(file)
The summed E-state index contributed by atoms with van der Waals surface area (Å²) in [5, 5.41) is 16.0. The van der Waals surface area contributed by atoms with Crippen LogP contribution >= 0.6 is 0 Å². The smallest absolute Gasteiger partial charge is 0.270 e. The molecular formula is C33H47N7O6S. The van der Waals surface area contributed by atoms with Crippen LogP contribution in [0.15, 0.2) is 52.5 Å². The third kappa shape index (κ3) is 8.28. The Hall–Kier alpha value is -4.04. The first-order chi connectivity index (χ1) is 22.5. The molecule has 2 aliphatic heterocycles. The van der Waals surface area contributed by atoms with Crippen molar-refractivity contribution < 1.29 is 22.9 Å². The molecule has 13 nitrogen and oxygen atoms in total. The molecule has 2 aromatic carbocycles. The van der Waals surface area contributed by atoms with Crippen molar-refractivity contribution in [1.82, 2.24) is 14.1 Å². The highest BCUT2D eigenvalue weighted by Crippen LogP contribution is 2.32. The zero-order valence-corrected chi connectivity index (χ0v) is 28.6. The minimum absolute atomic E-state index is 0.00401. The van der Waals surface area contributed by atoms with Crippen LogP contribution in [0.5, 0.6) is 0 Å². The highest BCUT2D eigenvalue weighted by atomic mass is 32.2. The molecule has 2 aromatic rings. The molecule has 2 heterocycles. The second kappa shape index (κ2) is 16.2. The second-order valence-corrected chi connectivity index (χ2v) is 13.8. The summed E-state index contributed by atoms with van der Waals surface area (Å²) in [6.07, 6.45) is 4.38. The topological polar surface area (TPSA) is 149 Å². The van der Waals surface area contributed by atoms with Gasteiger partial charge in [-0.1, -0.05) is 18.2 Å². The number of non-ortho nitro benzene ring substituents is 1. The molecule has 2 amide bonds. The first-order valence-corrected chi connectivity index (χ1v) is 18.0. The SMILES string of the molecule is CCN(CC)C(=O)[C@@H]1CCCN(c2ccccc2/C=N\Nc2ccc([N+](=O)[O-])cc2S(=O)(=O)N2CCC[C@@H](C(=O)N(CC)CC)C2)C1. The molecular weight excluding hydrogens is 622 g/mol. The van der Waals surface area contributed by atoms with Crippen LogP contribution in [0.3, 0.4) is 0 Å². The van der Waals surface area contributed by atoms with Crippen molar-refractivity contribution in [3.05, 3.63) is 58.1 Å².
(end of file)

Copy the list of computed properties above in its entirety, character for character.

The summed E-state index contributed by atoms with van der Waals surface area (Å²) in [5, 5.41) is 16.0. The van der Waals surface area contributed by atoms with Crippen LogP contribution >= 0.6 is 0 Å². The smallest absolute Gasteiger partial charge is 0.270 e. The molecular formula is C33H47N7O6S. The van der Waals surface area contributed by atoms with Crippen LogP contribution in [0.15, 0.2) is 52.5 Å². The third kappa shape index (κ3) is 8.28. The Hall–Kier alpha value is -4.04. The first-order chi connectivity index (χ1) is 22.5. The molecule has 2 aliphatic heterocycles. The van der Waals surface area contributed by atoms with Crippen molar-refractivity contribution < 1.29 is 22.9 Å². The molecule has 13 nitrogen and oxygen atoms in total. The molecule has 2 aromatic carbocycles. The van der Waals surface area contributed by atoms with Crippen molar-refractivity contribution in [1.82, 2.24) is 14.1 Å². The highest BCUT2D eigenvalue weighted by Crippen LogP contribution is 2.32. The zero-order valence-corrected chi connectivity index (χ0v) is 28.6. The minimum absolute atomic E-state index is 0.00401. The van der Waals surface area contributed by atoms with Crippen LogP contribution in [0.5, 0.6) is 0 Å². The highest BCUT2D eigenvalue weighted by atomic mass is 32.2. The molecule has 2 aromatic rings. The molecule has 2 heterocycles. The second kappa shape index (κ2) is 16.2. The second-order valence-corrected chi connectivity index (χ2v) is 13.8. The summed E-state index contributed by atoms with van der Waals surface area (Å²) in [6.07, 6.45) is 4.38. The topological polar surface area (TPSA) is 149 Å². The van der Waals surface area contributed by atoms with Gasteiger partial charge in [-0.1, -0.05) is 18.2 Å². The number of non-ortho nitro benzene ring substituents is 1. The molecule has 2 amide bonds. The first-order valence-corrected chi connectivity index (χ1v) is 18.0. The SMILES string of the molecule is CCN(CC)C(=O)[C@@H]1CCCN(c2ccccc2/C=N\Nc2ccc([N+](=O)[O-])cc2S(=O)(=O)N2CCC[C@@H](C(=O)N(CC)CC)C2)C1. The molecular weight excluding hydrogens is 622 g/mol. The van der Waals surface area contributed by atoms with Crippen LogP contribution in [0.3, 0.4) is 0 Å². The van der Waals surface area contributed by atoms with Crippen molar-refractivity contribution in [3.05, 3.63) is 58.1 Å².